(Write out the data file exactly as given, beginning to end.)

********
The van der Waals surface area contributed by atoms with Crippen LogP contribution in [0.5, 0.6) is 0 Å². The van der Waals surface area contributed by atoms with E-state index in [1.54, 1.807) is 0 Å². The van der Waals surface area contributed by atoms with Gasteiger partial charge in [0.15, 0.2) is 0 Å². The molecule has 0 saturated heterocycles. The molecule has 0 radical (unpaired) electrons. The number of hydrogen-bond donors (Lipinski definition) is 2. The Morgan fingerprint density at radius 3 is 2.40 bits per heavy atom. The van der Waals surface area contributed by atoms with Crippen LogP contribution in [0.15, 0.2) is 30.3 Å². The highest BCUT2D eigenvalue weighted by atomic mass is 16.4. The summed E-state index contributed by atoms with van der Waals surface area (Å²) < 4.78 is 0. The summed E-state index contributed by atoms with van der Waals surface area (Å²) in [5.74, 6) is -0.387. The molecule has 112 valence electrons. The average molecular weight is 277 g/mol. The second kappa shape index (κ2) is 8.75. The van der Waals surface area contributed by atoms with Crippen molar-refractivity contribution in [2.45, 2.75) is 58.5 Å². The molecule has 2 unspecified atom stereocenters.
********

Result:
The van der Waals surface area contributed by atoms with Crippen LogP contribution in [0.5, 0.6) is 0 Å². The van der Waals surface area contributed by atoms with E-state index in [1.54, 1.807) is 0 Å². The van der Waals surface area contributed by atoms with Gasteiger partial charge in [0.15, 0.2) is 0 Å². The molecule has 0 saturated heterocycles. The molecule has 0 radical (unpaired) electrons. The number of hydrogen-bond donors (Lipinski definition) is 2. The Morgan fingerprint density at radius 3 is 2.40 bits per heavy atom. The van der Waals surface area contributed by atoms with Crippen LogP contribution in [0.15, 0.2) is 30.3 Å². The highest BCUT2D eigenvalue weighted by atomic mass is 16.4. The summed E-state index contributed by atoms with van der Waals surface area (Å²) < 4.78 is 0. The summed E-state index contributed by atoms with van der Waals surface area (Å²) in [5.74, 6) is -0.387. The molecule has 112 valence electrons. The average molecular weight is 277 g/mol. The second kappa shape index (κ2) is 8.75. The van der Waals surface area contributed by atoms with Crippen molar-refractivity contribution in [2.45, 2.75) is 58.5 Å². The molecule has 2 unspecified atom stereocenters.